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Bones

Researchers have used a CT scanner and a 3D printer to create a physical model of a live r...

Researchers at Indiana’s University of Notre Dame recently placed an anesthetized lab rat in a CT scanner, created a digital 3D model of its skeleton from the scan data, and then sent that model to a commercial MakerBot 3D printer. A highly-accurate plastic replica of the skeleton was the end result.  Read More

A implantable material made from a blend of plastics has been developed to regrow damaged ...

Over the past several years, a number of research institutes have been exploring the use of implants made from material with a scaffolding-like structure, as a means of regrowing bone at severe injury sites. Both MIT and Tufts University, for instance, have been working on collagen-based materials. Now, England’s University of Southampton has announced the development of a new type of bone-growing substance, made from plastic.  Read More

A close-up of Caspar Berger's humerus, cast in gold

In what could be described as the ultimate memento mori – a genre of art that reminds us of our own mortality – Dutch sculpture Caspar Berger has reproduced an exact copy of his own skeleton. He underwent a CT scan, which provided detailed anatomical data, which was then output on a 3D printer.  Read More

Fraunhofer's experimental new artificial hip (right)

While modern artificial hips are made of a number of high-tech materials, metal is still often the material of choice for younger, more active patients. This is due mainly to the fact that it’s so robust. Unfortunately, however, difficulties can arise in the metal ball-and-socket interface – where the artificial head of the femur meets the artificial socket of the pelvis – if things aren't perfectly aligned. In particular, the metal surfaces can wear against one another, decreasing the longevity of the implant and potentially causing health problems in the patient. Now, researchers from Germany’s Fraunhofer Institute for Manufacturing Engineering and Automation are developing a new type of heavy-duty artificial hip, that contains no metal at all.  Read More

Rice University's Team Break-and-Make, with their automated linear distractor

Whether it's from injury, infection or malfunctioning genes, millions of children suffer from bone deformities at any given time. To help remedy the situation, doctors often resort to the painful practice of breaking the target bone and then repeatedly moving the ends apart as they attempt to grow together – a procedure known as distraction osteogenesis (DO), that has its share of risks and problems. Now, a team of undergrad students from Rice University (RU) in Texas has come up with a device they hope will make the lengthy process of bone-stretching both easier and safer for the young patients who have to endure it.  Read More

Hydroxyapatite nanoparticles, seen within the MIT-designed film coating

Probably the simplest way to describe an artificial hip would be to say that it’s a ball attached to a stem. The stem is often fastened to the open end of the femur using a glass-like polymer known as bone cement, while the ball takes the place of the original hip bone’s ball joint, rotating within a corresponding implant in the socket of the pelvis. Although problems can occur at that ball-and-socket interface, they can also result when the bone cement cracks, causing the stem to detach from the femur. Scientists at MIT, however, have developed a new type of nanoscale film coating, designed to keep that from happening.  Read More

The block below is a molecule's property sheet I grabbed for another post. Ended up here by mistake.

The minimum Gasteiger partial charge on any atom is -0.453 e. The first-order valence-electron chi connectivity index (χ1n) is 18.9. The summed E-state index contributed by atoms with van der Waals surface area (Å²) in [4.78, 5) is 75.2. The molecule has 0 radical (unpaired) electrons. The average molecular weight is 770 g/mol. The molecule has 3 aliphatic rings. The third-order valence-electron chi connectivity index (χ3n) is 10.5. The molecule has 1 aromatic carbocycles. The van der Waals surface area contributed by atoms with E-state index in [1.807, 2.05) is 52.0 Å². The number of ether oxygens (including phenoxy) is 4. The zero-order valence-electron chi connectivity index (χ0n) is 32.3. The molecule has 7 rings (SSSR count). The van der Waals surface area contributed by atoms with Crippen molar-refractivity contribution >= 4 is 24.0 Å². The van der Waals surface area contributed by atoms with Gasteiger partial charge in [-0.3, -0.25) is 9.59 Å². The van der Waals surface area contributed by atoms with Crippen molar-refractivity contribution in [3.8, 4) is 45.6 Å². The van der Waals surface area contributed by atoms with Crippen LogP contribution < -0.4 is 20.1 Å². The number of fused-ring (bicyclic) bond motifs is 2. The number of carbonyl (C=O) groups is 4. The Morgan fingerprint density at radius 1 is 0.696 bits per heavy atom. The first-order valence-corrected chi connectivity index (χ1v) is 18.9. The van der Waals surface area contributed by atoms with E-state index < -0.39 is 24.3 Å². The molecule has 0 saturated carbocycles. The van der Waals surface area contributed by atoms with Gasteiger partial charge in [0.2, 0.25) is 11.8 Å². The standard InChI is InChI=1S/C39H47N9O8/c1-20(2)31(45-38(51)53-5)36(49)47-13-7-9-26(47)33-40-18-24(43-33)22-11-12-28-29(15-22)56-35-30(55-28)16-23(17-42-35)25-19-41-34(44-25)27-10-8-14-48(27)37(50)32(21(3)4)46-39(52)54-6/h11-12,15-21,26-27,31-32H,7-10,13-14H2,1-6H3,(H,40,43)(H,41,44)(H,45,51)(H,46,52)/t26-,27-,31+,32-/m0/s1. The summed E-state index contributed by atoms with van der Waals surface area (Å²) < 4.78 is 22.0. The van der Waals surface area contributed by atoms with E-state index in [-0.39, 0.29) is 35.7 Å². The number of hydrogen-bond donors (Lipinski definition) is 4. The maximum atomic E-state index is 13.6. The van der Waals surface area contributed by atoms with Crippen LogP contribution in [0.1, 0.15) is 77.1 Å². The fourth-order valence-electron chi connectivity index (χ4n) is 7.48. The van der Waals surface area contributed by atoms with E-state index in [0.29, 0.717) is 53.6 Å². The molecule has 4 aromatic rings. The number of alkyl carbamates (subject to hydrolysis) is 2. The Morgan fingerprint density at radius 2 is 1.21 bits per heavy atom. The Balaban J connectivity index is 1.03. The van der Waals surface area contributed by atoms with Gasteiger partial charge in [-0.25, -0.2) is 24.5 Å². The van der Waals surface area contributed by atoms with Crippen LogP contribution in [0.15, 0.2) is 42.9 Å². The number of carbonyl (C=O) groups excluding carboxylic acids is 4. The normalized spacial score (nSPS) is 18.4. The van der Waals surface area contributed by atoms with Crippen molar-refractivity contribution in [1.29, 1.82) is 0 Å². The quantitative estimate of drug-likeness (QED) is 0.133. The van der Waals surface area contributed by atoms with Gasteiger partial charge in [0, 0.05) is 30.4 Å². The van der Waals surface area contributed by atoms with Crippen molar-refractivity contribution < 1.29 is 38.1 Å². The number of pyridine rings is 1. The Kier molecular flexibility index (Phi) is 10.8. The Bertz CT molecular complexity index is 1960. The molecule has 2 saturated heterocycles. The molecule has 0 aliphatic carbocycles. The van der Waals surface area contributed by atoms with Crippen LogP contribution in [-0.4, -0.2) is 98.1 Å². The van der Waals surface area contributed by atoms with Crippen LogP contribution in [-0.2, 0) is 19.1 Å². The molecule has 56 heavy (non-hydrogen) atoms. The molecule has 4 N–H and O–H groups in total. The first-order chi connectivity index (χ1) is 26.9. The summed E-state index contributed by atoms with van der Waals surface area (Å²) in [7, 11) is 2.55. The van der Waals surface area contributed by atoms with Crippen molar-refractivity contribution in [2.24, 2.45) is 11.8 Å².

A student measures a skull with a digitizer, in Ann Ross' lab

For some time now – whether by using computers or clay – forensic scientists have been able to make three-dimensional reconstructions of the faces of the deceased, based on the contours of their skulls. More recently, however, software has been developed that can determine the sex and precise ancestral background of a person no longer with us, via a set of skull measurements.  Read More

Scientists at Cambridge University have built robots out of LEGO, to assist in their resea...

Despite what TV shows like CSI would have us believe, a lot of lab work tends to be highly monotonous. It’s the type of work that could be assigned to robots, were it not for the fact that many facilities can’t afford the things, or can’t rationalize bringing one in for a single project. When scientists at Cambridge University were recently faced with a very mindless, repetitive task that was part of their research into creating artificial bone, one of them got creative, and built a couple of robots out of LEGO.  Read More

Scientists have created the world's first biodegradable joint implant (pictured), which ca...

Joint implants should always be made of materials like titanium, so they can last the lifetime of the patient ... right? Well, not according to researchers at Finland's Tampere University of Technology. They’ve developed a product known as RegJoint, which is reportedly the world’s first biodegradable joint implant. Unlike permanent implants, it allows the patient’s bone ends to remain intact, and it creates a new joint out of their own tissue.  Read More

A new material known as 'fracture putty' could be used to help broken bones heal much more...

Anyone who has ever broken a bone knows that while receiving the injury itself is quite unpleasant, being laid up for several weeks to even a few months afterwards is also no picnic. Help may be on the way, however. The U.S. Department of Defense is funding a study, to develop fast bone-healing treatments that could be used on soldiers, along with civilians and even animals. Already, scientists have gotten promising results in laboratory tests, using something they call “fracture putty.”  Read More

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